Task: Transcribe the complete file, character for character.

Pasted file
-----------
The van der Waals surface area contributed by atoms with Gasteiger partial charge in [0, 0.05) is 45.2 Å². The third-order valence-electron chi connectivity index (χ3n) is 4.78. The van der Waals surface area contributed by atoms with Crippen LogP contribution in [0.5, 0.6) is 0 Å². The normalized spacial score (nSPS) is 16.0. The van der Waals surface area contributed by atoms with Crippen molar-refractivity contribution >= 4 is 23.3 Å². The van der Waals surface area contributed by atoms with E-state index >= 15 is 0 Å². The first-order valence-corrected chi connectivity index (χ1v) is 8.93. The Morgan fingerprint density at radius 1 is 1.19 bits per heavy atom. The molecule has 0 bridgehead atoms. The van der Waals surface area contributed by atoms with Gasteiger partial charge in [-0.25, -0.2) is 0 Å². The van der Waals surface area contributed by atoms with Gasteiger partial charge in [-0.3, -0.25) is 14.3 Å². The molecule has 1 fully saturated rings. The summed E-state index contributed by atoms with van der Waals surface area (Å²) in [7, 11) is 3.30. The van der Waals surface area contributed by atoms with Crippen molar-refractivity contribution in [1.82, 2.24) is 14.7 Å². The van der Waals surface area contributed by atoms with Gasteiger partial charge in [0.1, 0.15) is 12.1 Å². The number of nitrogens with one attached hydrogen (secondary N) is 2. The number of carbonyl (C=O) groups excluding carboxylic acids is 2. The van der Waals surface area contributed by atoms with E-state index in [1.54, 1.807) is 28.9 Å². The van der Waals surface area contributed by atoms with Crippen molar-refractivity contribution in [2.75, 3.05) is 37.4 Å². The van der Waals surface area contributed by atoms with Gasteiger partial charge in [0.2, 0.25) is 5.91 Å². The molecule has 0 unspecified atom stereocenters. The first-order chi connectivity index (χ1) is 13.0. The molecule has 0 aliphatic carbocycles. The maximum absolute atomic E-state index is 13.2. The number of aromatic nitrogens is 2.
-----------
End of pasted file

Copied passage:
The van der Waals surface area contributed by atoms with Gasteiger partial charge in [0, 0.05) is 45.2 Å². The third-order valence-electron chi connectivity index (χ3n) is 4.78. The van der Waals surface area contributed by atoms with Crippen LogP contribution in [0.5, 0.6) is 0 Å². The normalized spacial score (nSPS) is 16.0. The van der Waals surface area contributed by atoms with Crippen molar-refractivity contribution >= 4 is 23.3 Å². The van der Waals surface area contributed by atoms with E-state index >= 15 is 0 Å². The first-order valence-corrected chi connectivity index (χ1v) is 8.93. The Morgan fingerprint density at radius 1 is 1.19 bits per heavy atom. The molecule has 0 bridgehead atoms. The van der Waals surface area contributed by atoms with Gasteiger partial charge in [-0.25, -0.2) is 0 Å². The van der Waals surface area contributed by atoms with Gasteiger partial charge in [-0.3, -0.25) is 14.3 Å². The molecule has 1 fully saturated rings. The summed E-state index contributed by atoms with van der Waals surface area (Å²) in [7, 11) is 3.30. The van der Waals surface area contributed by atoms with Crippen molar-refractivity contribution in [1.82, 2.24) is 14.7 Å². The van der Waals surface area contributed by atoms with Gasteiger partial charge in [0.1, 0.15) is 12.1 Å². The number of nitrogens with one attached hydrogen (secondary N) is 2. The number of carbonyl (C=O) groups excluding carboxylic acids is 2. The van der Waals surface area contributed by atoms with E-state index in [1.54, 1.807) is 28.9 Å². The van der Waals surface area contributed by atoms with Crippen molar-refractivity contribution in [2.75, 3.05) is 37.4 Å². The van der Waals surface area contributed by atoms with Gasteiger partial charge in [0.2, 0.25) is 5.91 Å². The molecule has 0 unspecified atom stereocenters. The first-order chi connectivity index (χ1) is 13.0. The molecule has 0 aliphatic carbocycles. The maximum absolute atomic E-state index is 13.2. The number of aromatic nitrogens is 2.